Band of Brothers

This last week I’ve experienced more emotions and learned more about myself than I ever imagined.

Tony and I both came from small families, and as we get older that’s growing even smaller as we float our way to the top of the survivors.

However this last week, we’ve been with 1200 RETIRED Missionaries, all from the International Mission Board.  We ourselves were totally supported by them for almost 40 years.  Gathered together were the young folks like us (late 60’s) all the way up to the wheelchair ridden hunched over ones who are near 100, all having served the same mission board, put up with the same authorities, (and loving most of them), learning the same acronyms like CPM and PBD and of course the OOBs……and all the rest……..

I think my point is, that by nature of the job, we’ve spent more time and association with these folks than we ever did with our families or even our country.  It was said many times that with most of us having logged in 30 – 40 year careers, the aggregation of the 1200 of us represents nearly 27000 years of service.

And then I realized something else, possibly a bit of a shock.  For most of our lives, we’ve either been a bit reviled or a bit ‘pedestalled’  (is that even a word? Let me explain, we were often put on a pedestal, even though we seldom deserved it).  Most of the ‘reviling’ came from people who either don’t share our religious beliefs or don’t ‘get’ our foreignness. Some of you, especially those who read our blog but don’t know us, sometimes tend to over-esteem us.  Others, and they are many, roll their eyes in patient disgust and quietly put up with our idiosyncrasies. You know which of these people you are.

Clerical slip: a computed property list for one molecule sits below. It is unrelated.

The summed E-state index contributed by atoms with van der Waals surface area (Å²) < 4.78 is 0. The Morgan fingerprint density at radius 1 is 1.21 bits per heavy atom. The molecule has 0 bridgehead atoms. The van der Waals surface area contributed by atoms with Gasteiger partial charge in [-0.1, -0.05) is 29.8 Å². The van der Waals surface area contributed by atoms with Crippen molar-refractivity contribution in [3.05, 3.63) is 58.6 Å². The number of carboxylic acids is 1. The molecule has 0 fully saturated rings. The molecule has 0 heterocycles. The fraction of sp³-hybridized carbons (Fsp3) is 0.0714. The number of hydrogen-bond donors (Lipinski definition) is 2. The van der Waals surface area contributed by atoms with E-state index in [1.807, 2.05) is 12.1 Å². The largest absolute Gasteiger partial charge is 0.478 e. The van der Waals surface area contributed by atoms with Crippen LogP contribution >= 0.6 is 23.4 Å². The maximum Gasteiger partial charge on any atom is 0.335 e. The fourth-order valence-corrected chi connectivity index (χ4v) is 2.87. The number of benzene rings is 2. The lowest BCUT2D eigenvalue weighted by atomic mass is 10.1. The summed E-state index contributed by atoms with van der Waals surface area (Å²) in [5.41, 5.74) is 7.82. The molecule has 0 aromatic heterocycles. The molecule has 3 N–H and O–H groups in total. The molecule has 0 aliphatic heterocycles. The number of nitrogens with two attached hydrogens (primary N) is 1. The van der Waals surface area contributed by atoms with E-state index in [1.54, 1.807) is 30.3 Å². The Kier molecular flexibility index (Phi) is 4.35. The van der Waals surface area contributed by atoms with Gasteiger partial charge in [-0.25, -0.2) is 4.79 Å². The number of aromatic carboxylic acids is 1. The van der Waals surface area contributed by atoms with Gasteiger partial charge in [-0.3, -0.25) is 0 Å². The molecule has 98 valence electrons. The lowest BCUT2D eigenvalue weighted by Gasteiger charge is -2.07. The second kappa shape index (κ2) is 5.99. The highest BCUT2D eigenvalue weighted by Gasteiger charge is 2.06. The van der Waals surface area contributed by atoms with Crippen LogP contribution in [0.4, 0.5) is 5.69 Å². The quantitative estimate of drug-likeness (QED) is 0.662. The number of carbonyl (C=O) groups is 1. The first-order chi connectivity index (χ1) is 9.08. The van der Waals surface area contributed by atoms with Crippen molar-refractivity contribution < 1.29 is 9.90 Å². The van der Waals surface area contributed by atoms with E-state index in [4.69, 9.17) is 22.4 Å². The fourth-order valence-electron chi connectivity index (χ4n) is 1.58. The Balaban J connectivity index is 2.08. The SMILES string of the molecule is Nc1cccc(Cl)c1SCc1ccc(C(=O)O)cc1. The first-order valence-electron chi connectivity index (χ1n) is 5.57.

But I think, last week in that meeting, that I finally understood that with all of our escapades and adventures sharing God’s story throughout the world, THIS “Band of Brothers’ are the only people who can really understand us up close and personal!  Sure, we’ve had our ups and downs with each other, but because of our shared history, or maybe our shared weirdness along with the shared dedication to the same cause, we really are “US”.  We can be ourselves and no one thinks we’re strange, because in large part, they are strange as well.  This must be how old soldiers feel; like family, but family that’s shared more than most families.

And so it’s with renewed support, finally knowing who we really are, we carry on to our next reunion: the Missionary Journeyman class of 1973-75. One hundred of us went out to the four corners of the earth to serve for only 2 years.  In our case it was in Zambia, Africa. That experience set us on the path of career missions.

Many of the same folks were at last week’s big reunion, but we’ll see most of the rest of the Journeymen next week, so that’ll be a lot of fun. We drove the 8 hours down to Florida with our good friends, talking and laughing the whole way and even missing an intrepid Alligator trying to cross the freeway.

And then next Sunday afternoon we’re heading off to balmy Ireland (or more likely ‘chilly’ Ireland), perhaps on another search of where we really came from! hahaha

Wish us luck!  Marsha

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